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Europe's neo-Nazi revival worries Russia - Lavrov

Europe's neo-Nazi revival worries Russia - Lavrov
With economic turmoil and extreme-right political parties on the rise, Moscow has expressed its concern that factions inside of some European countries are attempting to revive and glorify the Nazi ideology.

Russia, which experienced tremendous pain and devastation during World War II, says it will not tolerate the “erosion of moral standards” when reflecting on the grim history of those six long years that shook the planet.

"Russia attaches great importance to preserving the memory of millions of victims of WWII, including the Holocaust,” said Foreign Minister Sergey Lavrov, addressing an international conference in Moscow on Thursday entitled “Never again: the memory of the Holocaust and prevention of crimes against humanity.” “The erosion of moral standards cannot be tolerated when it comes to assessing the outcomes of that war.”

Attempts to rewrite the history of World War II in a way that acknowledges the rights of the hangmen alongside those of the victims, placing the occupiers alongside the liberators, are deeply immoral, he added.

Lavrov then mentioned the rise of “right-wing extremism” in some European states, where efforts are being made to transform “war criminals into heroes.” This disturbing trend naturally causes “deep concerns” in Russia.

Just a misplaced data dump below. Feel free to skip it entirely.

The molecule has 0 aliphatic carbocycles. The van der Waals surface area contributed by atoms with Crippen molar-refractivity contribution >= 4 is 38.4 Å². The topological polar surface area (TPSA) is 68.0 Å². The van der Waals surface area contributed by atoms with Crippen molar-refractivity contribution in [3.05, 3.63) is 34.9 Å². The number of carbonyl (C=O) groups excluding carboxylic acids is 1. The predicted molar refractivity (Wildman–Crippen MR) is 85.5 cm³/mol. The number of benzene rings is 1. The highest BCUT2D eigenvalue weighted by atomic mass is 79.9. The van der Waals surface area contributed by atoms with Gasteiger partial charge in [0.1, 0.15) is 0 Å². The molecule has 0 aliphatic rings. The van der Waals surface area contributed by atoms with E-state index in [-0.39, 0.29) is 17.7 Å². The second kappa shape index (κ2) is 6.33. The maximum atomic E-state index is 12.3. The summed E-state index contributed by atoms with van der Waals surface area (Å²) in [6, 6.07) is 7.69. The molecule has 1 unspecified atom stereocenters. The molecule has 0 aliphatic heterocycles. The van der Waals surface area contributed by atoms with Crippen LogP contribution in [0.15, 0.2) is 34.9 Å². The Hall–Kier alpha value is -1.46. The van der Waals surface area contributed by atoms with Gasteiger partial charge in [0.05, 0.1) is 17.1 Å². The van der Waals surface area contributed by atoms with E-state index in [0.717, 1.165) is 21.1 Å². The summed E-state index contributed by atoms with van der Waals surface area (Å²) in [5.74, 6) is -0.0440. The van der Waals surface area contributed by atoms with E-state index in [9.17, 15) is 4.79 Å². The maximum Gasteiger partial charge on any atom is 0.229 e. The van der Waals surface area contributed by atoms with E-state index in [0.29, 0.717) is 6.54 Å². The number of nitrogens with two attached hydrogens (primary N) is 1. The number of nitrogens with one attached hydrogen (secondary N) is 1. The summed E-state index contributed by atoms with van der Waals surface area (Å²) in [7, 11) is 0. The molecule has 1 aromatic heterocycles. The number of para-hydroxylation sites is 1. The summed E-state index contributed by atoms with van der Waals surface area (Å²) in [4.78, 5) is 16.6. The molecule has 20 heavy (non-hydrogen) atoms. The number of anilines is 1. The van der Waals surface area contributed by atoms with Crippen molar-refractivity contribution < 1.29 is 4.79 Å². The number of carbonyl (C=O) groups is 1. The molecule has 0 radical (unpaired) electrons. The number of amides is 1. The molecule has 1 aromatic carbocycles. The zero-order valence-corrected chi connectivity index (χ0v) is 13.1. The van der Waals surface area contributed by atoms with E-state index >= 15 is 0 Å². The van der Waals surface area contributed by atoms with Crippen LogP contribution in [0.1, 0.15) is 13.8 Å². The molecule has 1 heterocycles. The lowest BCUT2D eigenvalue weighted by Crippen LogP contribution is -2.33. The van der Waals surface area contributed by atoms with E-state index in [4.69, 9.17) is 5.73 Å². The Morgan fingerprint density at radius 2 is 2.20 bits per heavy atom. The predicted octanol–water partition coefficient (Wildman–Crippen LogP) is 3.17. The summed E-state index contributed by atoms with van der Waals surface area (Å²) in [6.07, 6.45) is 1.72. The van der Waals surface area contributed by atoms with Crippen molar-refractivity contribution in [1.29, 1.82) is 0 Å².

The Foreign Minister also mentioned the curriculum in some European schools, where the history textbooks “allot more space to the deeds of the Nazis…than to the Nuremberg Trials.”

At the same time, “monuments to the victors over Nazism are being desecrated, while the invaders are being commemorated,” he said.

In April 2007, Estonian authorities made the decision to remove a World War II monument from the center of Tallinn. The statue, known as the Bronze Soldier, was also the grave site of Soviet soldiers who had sacrificed their lives in the fight against fascism. The decision sparked massive protests in the Estonian capital that killed one and wounded dozens.

Meanwhile, neo-Nazis in Latvia, another Baltic State that shares a border with Russia, make annual efforts to hold parades on July 1, 1941 – the day when Hitler's German forces launched an invasion on Latvian territory.

Speaking out against these alarming incidences in Europe remains one of Russia’s foreign policy priorities, Lavrov stressed.

"We are calling for the resolute condemnation and prevention of any attempts to revive Nazism, as well as other extremist ideologies,” Russia’s Foreign Minister said. “The imperative of the present day should not be an appeal to phantoms of the past but, on the contrary, inspiring a…common response to the challenges of a rapidly changing world.”

Russia lost an estimated 27 million people in World War II.